This week’s sports industry reading list

We’re smack bang in the middle of another fabulous (northern hemisphere) summer of sport – Wimbledon’s been and gone, the magnificent Tour de France is concluding in Paris as I write, the Women’s World Cup is about to be lifted at a packed Lord’s, the best para-athletes in the world have been running, jumping and throwing in London for the last week and the Open Championship has underlined again why it’s one of my very favourite sporting events. But there’s a whole heap of business behind all that top-class sport, which is where this blog comes in: below you’ll find my selection of relevant and hopefully interesting pieces on the global sports industry – profiles, features, interviews and analysis. It’ll almost certainly make you more informed at your sports industry water cooler of choice, your next cocktail reception or riveting networking breakfast. Got the gist? Good. To business.

This week’s sports industry must-reads

•  This week in sports politics, FINA, the governing body of world aquatics, re-elected its 81-year old president Julio Maglione. But that’s really only a small sliver of the story. Alan Abrahamson was among those prowling the hotel lobby in Budapest this week, as the administrators of one of the Olympics’ most high-profile sports gathered ahead of the World Aquatics Championships, and has all the important context and analysis in this terrific piece. This, meanwhile, is a damning verdict on the sport’s governance and governors by Swim Vortex’s Craig Lord.

•  A major sports industry move last week as Sophie Goldschmidt, once of the RFU and latterly of the CSM agency, was appointed the new CEO of the World Surf League. SportsPro’s Michael Long bagged one of the first interviews with Goldschmidt following the announcement, in which she outlines her belief that surfing is poised for a significant global breakthrough.

•  Rumours abound that Porsche, fresh from yet another triumph at Le Mans, is poised to withdraw from the top category of sportscar racing, LMP1 – perhaps as soon as at the end of this season. Gary Watkins explains what’s going on – and examines the modern considerations a car manufacturer must make when deciding on its motorsport strategy – in this excellent piece of analysis for Motor Sport.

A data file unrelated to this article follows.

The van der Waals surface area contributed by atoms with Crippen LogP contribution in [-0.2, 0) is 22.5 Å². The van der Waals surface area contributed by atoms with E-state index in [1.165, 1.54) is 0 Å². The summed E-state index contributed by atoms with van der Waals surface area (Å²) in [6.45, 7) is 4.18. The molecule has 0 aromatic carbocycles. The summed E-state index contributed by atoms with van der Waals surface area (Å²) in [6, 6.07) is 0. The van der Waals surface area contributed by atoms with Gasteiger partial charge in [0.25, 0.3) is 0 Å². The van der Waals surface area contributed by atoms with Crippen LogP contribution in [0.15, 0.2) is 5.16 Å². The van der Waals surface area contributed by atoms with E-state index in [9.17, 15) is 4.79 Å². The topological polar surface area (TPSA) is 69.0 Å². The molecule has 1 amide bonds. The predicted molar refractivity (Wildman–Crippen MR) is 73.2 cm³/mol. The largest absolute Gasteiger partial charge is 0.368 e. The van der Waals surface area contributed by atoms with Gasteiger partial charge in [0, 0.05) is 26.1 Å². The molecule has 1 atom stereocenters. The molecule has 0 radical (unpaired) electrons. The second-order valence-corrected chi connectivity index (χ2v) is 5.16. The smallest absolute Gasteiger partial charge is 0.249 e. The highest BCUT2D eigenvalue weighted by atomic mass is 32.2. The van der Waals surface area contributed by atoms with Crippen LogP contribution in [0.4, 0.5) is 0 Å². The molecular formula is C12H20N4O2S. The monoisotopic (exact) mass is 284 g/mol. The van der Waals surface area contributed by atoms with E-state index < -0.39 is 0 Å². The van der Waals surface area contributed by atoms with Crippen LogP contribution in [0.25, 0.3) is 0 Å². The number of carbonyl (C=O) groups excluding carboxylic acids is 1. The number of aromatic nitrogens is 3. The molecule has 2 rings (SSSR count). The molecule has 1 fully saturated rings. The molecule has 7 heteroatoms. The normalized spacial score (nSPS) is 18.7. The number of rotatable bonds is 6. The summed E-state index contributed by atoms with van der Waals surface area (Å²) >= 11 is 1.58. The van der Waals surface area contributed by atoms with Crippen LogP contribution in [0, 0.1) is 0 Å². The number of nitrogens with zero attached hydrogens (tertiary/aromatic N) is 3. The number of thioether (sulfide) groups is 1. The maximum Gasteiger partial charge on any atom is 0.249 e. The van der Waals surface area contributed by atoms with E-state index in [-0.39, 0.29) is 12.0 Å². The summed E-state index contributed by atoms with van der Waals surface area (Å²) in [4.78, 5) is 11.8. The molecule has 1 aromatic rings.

•  Sports leagues moving beyond their traditional geographical boundaries, in the quest for more money and new fans, is an ongoing industry trend. Last week came reports of one of the most unexpected expansions yet, with rugby union’s Pro 12 league – currently featuring teams from Wales, Ireland, Scotland and Italy – set to include two South African franchises from next season. The BBC’s Tom English expertly fills in the blanks in this must-read piece.

•  In a somewhat similar vein, some interesting comment here from Richard Scudamore, executive chairman of the Premier League, on the prospect of one day playing competitive games outside the UK. It’s an idea he’s floated before, of course, but he returned to the theme in conversation with a group of journalists including the South China Morning Post’s James Porteous last week in Hong Kong, where the league has been staging its pre-season Asia Trophy,

•  Here’s Sportcal’s Martin Ross with a personal view well worth reading on Uefa’s growing desire to put live Champions League games behind a paywall in its major markets.

•  A fascinating read on a slightly uncomfortable subject here by Bloomberg Businessweek’s Lauren Coleman-Lochner, and one with plenty of relevance to sport: the marketing rights of dead celebrities.

•  This is an excellent piece, by Emre Sarigul for the Guardian, on Turkish football club Besiktas’ recent progress on and off the field – and the Istanbul club’s plans to look beyond Turkish borders in the same way as other European football heavyweights.

•  In this piece, reprinted on the Sports Illustrated website this week after featuring in a recent edition of the magazine, Jacob Feldman asks what cricket and its introduction of the Twenty20 format can teach American sports currently hesitating over whether to tweak their own rules for the modern world.

•  A very good Washington Post piece here, by Tim Bontemps, on the NBA’s efforts to ‘own’ July, traditionally the slowest month for America’s major leagues. You will not be surprised, given the way everything the NBA touches appears to turn to gold, to hear that those efforts have been effective.

That’s your lot for this week – thanks, as always, for reading and don’t forget to share the existence of this blog with friends and colleagues; you know it makes sense. You can get in touch, for any reason, via email – davidcushnan@gmail.com – or on Twitter: @DavidCushnan. Until next time.

This week’s sports industry reading list

Hello, global sports industry and welcome to my sports industry reading list, a handpicked (clicked?) selection of the pieces you really ought to be reading this week if you work in sport, or simply want to know more about the business behind it. As you’ll be all too aware if you’re a regular reader, what follows below includes profiles, interviews, features, analysis and opinion from all corners of the internet – newspaper websites to specialist sports platforms, the trade media and other blogs. Those are the terms and conditions: let’s get to this week’s essential reading. To business: